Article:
*increasing*. If the inequalities are strict, then we say that the sequence is*strictly increasing*. - If we have \(a_n\ge a_{n+1}\) for all \(n\ge1\), we say that the sequence is
*decreasing*. If the inequalities are strict, then we say that the sequence is*strictly decreasing*. - If the sequence is increasing or decreasing, we say that it is
*monotonic*. If it is strictly increasing or decreasing, we say it is*strictly monotonic*. - Example. We could see on its graph that the sequence \(a_n=\frac{2n}{n+2}\) is strictly increasing. Let us see how we can prove this.
- We need \[ a_n=\frac{2n}{n+2}<\frac{2(n+1)}{n+1+2}=a_{n+1}. \]
- Multiplying up by the denominators, we get \[ 2n(n+3)=2n^2+6n<2n^2+6n+4=2(n+1)(n+2). \]

- If we have \(a_n\le a_{n+1}\) for all \(n\ge1\), we say that the sequence is

*Definition.*Let \(\{a_n\}\) be a sequence.- If there is a number \(M\) such that \(a_n\le M\) for all \(n\ge1\), then we say that the sequence is
*bounded above*. - If there is a number \(m\) such that \(m\le a_n\) for all \(n\ge1\), then we say that the sequence is
*bounded below*. - If the sequence is bounded above and bounded below, then we say that it is
*bounded*. - Example. We could see on its graph that the sequence \(a_n=\frac{2n}{n+2}\) is bounded. Let's prove this.
- We have \(0<a_n\), which proves that it's bounded below.
- We saw on the graph that \(a_n<2\). Let's prove this. We need \[ \frac{2n}{n+2}<2. \]
- Multiplying by \((n+2)\), we get \[ 2n<2(n+2)=2n+4. \]

- If there is a number \(M\) such that \(a_n\le M\) for all \(n\ge1\), then we say that the sequence is

*Monotonic sequence theorem.*Every bounded, monotonic sequence is convergent.- So this is also a way to prove that \(a_n=\frac{2n}{n+2}\) is convergent.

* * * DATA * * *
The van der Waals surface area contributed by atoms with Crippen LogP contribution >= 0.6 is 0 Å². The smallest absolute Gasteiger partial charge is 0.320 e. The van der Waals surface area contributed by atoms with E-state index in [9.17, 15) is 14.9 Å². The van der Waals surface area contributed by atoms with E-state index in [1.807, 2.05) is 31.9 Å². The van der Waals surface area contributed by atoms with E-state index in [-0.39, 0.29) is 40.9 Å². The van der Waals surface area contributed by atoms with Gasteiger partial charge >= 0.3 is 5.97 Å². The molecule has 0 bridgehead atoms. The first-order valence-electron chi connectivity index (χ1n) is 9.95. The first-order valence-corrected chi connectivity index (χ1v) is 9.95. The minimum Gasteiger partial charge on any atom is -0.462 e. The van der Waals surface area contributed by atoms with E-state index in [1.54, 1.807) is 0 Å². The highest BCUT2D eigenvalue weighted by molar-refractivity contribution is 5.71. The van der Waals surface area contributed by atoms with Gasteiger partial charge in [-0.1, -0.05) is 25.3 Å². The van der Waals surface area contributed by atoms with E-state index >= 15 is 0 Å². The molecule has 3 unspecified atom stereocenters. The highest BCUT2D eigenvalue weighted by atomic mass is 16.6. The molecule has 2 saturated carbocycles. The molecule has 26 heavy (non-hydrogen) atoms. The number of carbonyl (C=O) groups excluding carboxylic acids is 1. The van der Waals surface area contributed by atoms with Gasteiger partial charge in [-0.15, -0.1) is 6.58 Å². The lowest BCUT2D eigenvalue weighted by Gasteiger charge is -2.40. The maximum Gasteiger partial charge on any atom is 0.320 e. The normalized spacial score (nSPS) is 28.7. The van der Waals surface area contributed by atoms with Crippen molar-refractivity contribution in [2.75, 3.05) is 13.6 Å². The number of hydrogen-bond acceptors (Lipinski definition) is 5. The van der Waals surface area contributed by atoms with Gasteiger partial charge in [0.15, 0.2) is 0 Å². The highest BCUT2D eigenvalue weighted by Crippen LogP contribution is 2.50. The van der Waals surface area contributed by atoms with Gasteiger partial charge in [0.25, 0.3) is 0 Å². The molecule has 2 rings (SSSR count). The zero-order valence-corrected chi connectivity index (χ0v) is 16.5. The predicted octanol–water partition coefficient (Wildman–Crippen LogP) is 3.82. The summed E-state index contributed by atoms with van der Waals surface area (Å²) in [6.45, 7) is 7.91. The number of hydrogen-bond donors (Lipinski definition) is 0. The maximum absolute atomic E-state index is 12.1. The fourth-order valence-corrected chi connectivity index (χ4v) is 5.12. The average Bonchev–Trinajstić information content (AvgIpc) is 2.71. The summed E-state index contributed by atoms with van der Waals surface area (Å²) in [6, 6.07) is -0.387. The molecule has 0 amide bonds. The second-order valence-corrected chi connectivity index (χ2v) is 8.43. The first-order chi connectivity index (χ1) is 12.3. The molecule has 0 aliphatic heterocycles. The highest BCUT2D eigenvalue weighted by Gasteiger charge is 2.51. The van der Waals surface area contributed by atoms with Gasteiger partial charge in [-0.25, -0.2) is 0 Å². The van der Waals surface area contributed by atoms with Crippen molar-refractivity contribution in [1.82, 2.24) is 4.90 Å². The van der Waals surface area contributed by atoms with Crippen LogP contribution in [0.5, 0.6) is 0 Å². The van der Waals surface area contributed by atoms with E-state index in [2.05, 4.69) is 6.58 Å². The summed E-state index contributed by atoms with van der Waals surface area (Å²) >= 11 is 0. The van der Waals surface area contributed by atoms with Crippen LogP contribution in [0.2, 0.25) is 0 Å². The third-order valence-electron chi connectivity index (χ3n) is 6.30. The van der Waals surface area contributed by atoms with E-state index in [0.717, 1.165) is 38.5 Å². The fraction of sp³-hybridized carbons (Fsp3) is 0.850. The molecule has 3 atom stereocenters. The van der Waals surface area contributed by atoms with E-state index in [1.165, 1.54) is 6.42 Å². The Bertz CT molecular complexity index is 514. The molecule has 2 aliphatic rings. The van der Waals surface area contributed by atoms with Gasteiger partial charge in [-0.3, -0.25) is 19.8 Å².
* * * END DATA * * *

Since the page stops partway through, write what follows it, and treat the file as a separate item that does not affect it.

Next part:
- This can also be used to show that some recursive sequences are convergent.

- For example, consider the sequence \(a_n\) defined by \[ a_1=1,\,a_{n+1}=2+\frac{a_n}{2}. \]
- First, let's check that \(a_n\) is increasing. We can use induction for this.
- \(n=1\): We have \(a_1=1\le\frac52=a_2\).
- Induction step. We assume \(a_{n-1}\le a_n\), and we need \[ a_n=2+\frac{a_{n-1}}{2}\le 2+\frac{a_n}{2}=a_{n+1}, \] which you can see by subtracting 2, and multiplying by 2.

- Since the sequence is increasing, we immediately get \(a_n\ge a_1=1\), which shows that it's bounded below.

- Now we want to show that the sequence is bounded above. Since we can choose \(M\) arbitrarily large, let's show that \(a_n\le100\) for all \(n\ge1\).
- We'll apply induction again. We immediately get \(a_1=1\le100\).
- Suppose that \(a_n\le100\). The we have \[ a_{n+1}=2+\frac{a_n}{2}\le2+50\le100. \]

- Then the Monotonic sequence theorem shows that \(\lim_{n\to\infty}a_n=L\). Using the limit laws, we can find \(L\): \[ L=\lim_{n\to\infty}a_{n+1}=\lim_{n\to\infty}(2+\frac{a_n}{2})=2+\frac{L}{2} \] gives \(L=4\).
- Exercises. 11.1: 81, 79, 83, 93.